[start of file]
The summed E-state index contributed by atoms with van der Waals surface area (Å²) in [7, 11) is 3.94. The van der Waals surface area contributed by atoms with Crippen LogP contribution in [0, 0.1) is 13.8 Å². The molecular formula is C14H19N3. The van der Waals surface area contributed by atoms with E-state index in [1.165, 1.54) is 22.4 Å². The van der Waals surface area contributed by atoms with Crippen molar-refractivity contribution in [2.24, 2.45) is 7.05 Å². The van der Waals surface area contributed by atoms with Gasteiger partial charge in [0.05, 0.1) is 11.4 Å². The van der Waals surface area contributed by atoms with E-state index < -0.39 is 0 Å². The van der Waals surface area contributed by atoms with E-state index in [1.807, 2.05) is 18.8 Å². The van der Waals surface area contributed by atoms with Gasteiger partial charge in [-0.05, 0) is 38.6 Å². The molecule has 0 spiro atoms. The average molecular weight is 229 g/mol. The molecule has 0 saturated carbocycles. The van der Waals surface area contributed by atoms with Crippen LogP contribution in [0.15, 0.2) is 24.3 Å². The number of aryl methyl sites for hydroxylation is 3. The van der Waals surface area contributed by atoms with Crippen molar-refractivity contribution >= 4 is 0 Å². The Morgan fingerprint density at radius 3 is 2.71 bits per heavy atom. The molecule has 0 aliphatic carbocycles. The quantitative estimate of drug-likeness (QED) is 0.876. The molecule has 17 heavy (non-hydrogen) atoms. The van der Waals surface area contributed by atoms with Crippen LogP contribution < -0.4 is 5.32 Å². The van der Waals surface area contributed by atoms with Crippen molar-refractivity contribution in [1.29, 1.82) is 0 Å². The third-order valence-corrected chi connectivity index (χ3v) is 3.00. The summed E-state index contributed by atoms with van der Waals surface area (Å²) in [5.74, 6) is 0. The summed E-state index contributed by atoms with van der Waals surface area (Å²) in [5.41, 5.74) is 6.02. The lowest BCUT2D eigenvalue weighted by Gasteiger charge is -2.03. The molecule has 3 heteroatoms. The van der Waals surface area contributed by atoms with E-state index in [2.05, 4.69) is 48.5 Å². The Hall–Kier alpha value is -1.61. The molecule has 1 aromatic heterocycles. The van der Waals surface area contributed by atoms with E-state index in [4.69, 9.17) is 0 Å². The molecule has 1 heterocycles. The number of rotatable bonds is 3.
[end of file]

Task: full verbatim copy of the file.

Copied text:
The summed E-state index contributed by atoms with van der Waals surface area (Å²) in [7, 11) is 3.94. The van der Waals surface area contributed by atoms with Crippen LogP contribution in [0, 0.1) is 13.8 Å². The molecular formula is C14H19N3. The van der Waals surface area contributed by atoms with E-state index in [1.165, 1.54) is 22.4 Å². The van der Waals surface area contributed by atoms with Crippen molar-refractivity contribution in [2.24, 2.45) is 7.05 Å². The van der Waals surface area contributed by atoms with Gasteiger partial charge in [0.05, 0.1) is 11.4 Å². The van der Waals surface area contributed by atoms with E-state index < -0.39 is 0 Å². The van der Waals surface area contributed by atoms with E-state index in [1.807, 2.05) is 18.8 Å². The van der Waals surface area contributed by atoms with Gasteiger partial charge in [-0.05, 0) is 38.6 Å². The molecule has 0 spiro atoms. The average molecular weight is 229 g/mol. The molecule has 0 saturated carbocycles. The van der Waals surface area contributed by atoms with Crippen LogP contribution in [0.15, 0.2) is 24.3 Å². The number of aryl methyl sites for hydroxylation is 3. The van der Waals surface area contributed by atoms with Crippen molar-refractivity contribution >= 4 is 0 Å². The Morgan fingerprint density at radius 3 is 2.71 bits per heavy atom. The molecule has 0 aliphatic carbocycles. The quantitative estimate of drug-likeness (QED) is 0.876. The molecule has 17 heavy (non-hydrogen) atoms. The van der Waals surface area contributed by atoms with Crippen LogP contribution < -0.4 is 5.32 Å². The van der Waals surface area contributed by atoms with Crippen molar-refractivity contribution in [1.29, 1.82) is 0 Å². The third-order valence-corrected chi connectivity index (χ3v) is 3.00. The summed E-state index contributed by atoms with van der Waals surface area (Å²) in [5.74, 6) is 0. The summed E-state index contributed by atoms with van der Waals surface area (Å²) in [5.41, 5.74) is 6.02. The lowest BCUT2D eigenvalue weighted by Gasteiger charge is -2.03. The molecule has 3 heteroatoms. The van der Waals surface area contributed by atoms with E-state index in [2.05, 4.69) is 48.5 Å². The Hall–Kier alpha value is -1.61. The molecule has 1 aromatic heterocycles. The van der Waals surface area contributed by atoms with E-state index in [4.69, 9.17) is 0 Å². The molecule has 1 heterocycles. The number of rotatable bonds is 3.